*ce of groups
induced by ß:
1 ! P ! AutL(P ) i!Aut F(P ) ! 1.
Because AutF (P ) contains the special matrices over Fp we have another short e*
*xact sequence:
1 ! P ! M !i SL2(p) ! 1.
To see that there are no more extensions that the split one, consider the centr*
*al subgroup V
of SL 2(p) generated by the involution -100-1. Since p 3, multiplication by*
* |V | = 2 is
invertible in P and so Hk(V, P ) = 0 for all k > 0, and because V acts on P wit*
*hout fixed
p-LOCAL FINITE GROUPS OF RANK TWO FOR ODD p *
* 11
points also H0(V, P ) = 0. Now the Hochschild-Serre spectral sequence correspon*
*ding to the
normal subgroup V SL2(p) give us that Hk(SL 2(p), P ) = 0 for all k 0.
Now, as H2(SL 2(p), P ) = 0, the middle term M of the short exact sequence ab*
*ove equals
P :SL 2(p) AutL(P ).
As we are assuming in addition that the abelian p-group P is fully normalized*
* then, as F is
saturated, we obtain from Definitions 2.2 and 2.7(A) that the Sylow p-subgroup *
*of AutL(P )
is NS(P ). So then we have that p1+2+ P : Z=p NS(P ) S.
Lemma 3.11 also applies for giving some restrictions to the family C(p, r):
Lemma 3.14. Let F be a saturated fusion system over a p-group S with p 3. If *
*C(p, r) fi S
(with r 3) is F-centric and F-radical, then SL2(p) OutF (C(p, r)) GL 2(p).
Proof. If C(p, r) is F-radical, then OutF (C(p, r)) must be p-reduced. If we co*
*nsider the pro-
jection æ from Lemma A.5 we have that it must restrict to a monomorphism in Out*
*F (C(p, r))
(otherwise we would have a non-trivial normal p-subgroup) so we can *
*consider
Out F(C(p, r)) GL 2(p).
Now as C(p, r) is F-centric and different from S, we have an element of order*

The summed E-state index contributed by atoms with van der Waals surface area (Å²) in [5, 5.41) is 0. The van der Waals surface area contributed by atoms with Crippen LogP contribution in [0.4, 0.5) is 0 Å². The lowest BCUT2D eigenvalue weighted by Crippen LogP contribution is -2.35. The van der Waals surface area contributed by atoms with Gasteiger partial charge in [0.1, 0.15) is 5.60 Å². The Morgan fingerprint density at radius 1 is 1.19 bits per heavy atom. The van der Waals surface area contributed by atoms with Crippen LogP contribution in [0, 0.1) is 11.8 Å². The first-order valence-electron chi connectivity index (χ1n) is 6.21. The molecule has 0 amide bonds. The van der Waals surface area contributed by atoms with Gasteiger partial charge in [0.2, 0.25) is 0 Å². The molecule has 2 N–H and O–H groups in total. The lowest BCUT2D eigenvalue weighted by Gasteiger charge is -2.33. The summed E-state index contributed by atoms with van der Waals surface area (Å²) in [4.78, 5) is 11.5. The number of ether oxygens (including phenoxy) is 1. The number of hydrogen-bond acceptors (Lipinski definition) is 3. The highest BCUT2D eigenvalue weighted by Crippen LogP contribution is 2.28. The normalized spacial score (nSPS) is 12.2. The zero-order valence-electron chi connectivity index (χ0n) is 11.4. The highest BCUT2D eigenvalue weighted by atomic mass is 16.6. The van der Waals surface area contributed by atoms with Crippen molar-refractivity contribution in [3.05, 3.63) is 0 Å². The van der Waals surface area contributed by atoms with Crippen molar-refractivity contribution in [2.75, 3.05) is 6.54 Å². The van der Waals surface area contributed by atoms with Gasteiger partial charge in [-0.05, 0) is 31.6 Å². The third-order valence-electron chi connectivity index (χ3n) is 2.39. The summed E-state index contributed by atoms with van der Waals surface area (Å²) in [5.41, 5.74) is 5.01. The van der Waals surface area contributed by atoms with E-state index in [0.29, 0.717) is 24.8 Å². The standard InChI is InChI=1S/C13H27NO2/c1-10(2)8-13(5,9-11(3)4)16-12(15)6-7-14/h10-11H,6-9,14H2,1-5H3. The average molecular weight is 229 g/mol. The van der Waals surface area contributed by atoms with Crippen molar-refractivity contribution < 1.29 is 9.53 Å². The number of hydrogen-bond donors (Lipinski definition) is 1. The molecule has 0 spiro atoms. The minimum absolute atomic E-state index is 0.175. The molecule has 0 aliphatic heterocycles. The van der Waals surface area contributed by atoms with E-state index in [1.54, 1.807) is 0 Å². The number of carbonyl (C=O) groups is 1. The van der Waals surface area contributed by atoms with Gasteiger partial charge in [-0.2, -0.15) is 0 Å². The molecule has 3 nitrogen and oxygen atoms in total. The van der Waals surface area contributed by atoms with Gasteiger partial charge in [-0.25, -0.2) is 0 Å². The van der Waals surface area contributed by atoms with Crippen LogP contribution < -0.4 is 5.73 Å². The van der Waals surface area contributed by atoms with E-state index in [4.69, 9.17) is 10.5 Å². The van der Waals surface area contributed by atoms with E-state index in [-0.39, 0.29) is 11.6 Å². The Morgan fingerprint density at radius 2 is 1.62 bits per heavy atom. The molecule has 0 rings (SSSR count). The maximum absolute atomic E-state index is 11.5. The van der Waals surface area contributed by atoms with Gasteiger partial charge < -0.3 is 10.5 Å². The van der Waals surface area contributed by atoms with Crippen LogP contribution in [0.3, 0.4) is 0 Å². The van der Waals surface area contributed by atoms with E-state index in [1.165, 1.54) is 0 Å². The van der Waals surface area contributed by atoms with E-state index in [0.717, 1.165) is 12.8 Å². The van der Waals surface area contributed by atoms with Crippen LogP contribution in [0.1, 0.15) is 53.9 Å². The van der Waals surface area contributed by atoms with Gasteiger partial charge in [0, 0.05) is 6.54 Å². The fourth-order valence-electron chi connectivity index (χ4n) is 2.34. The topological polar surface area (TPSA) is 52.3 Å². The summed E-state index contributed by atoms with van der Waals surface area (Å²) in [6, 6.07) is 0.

* p in
Out F(C(p, r)). Now, using again that Out F(C(p, r)) must be p reduced, the re*
*sult follows
from Lemma 3.11.
4. Non-maximal class rank two p-groups
In this section we consider the non-maximal class rank two p-groups for odd p*
*, which are
listed in the classification in Theorem A.1.
We begin with metacyclic groups:
Theorem 4.1. Metacyclic p-groups are resistant for p 3.
Proof. We prove that if S is a metacyclic group then it cannot contain any prop*
*er F-Alperin
subgroup.
Let P be a proper subgroup of S, then it must be again metacyclic.
If P is not abelian, we can use Corollary 3.8 to deduce that it cannot be F-A*
*lperin.
If P is abelian, using Corollaries 3.6 and 3.7 it cannot be F-Alperin unless *
*P ~=Z=pnxZ=pn,
but in this case p1+2+should be a subgroup of M(p, r) by Lemma 3.13, which is i*
*mpossible
because p1+2+is not metacyclic.
In the study of C(p, r) in this section we assume r 4: for r = 3 we have th*
*at C(p, 3)~=p1+2+,
which it is a maximal nilpotency class p-group and the fusion systems over that*
* group are
studied in [35].
Theorem 4.2. If r > 3 and p 3 then C(p, r) is resistant.
Proof. Let F be a saturated fusion system over C(p, r). The possible proper F-*
*Alperin
subgroups are proper p-centric subgroups, and using Lemma A.6 these are isomorp*
*hic to
Z=pr-2x Z=p. But as r > 3, Z=pr-2x Z=p cannot be F-radical by Corollary 3.7.
It remains to study the non-maximal nilpotency class groups of type G(p, r; f*
*fl). Remark A.3
tells us that in this section we have to consider all of them but G(3, 4; 1).
12 ANTONIO D'IAZ, ALBERT RUIZ, AND ANTONIO VIRUEL
The study of groups of type G(p, r; ffl) is divided in two cases: for p 5 t*
*hese are resistant
groups, while for p = 3 we obtain saturated fusion systems with proper F-Alperi*
*n subgroups.
Theorem 4.3. If p > 3 and r 4, G(p, r; ffl) is resistant.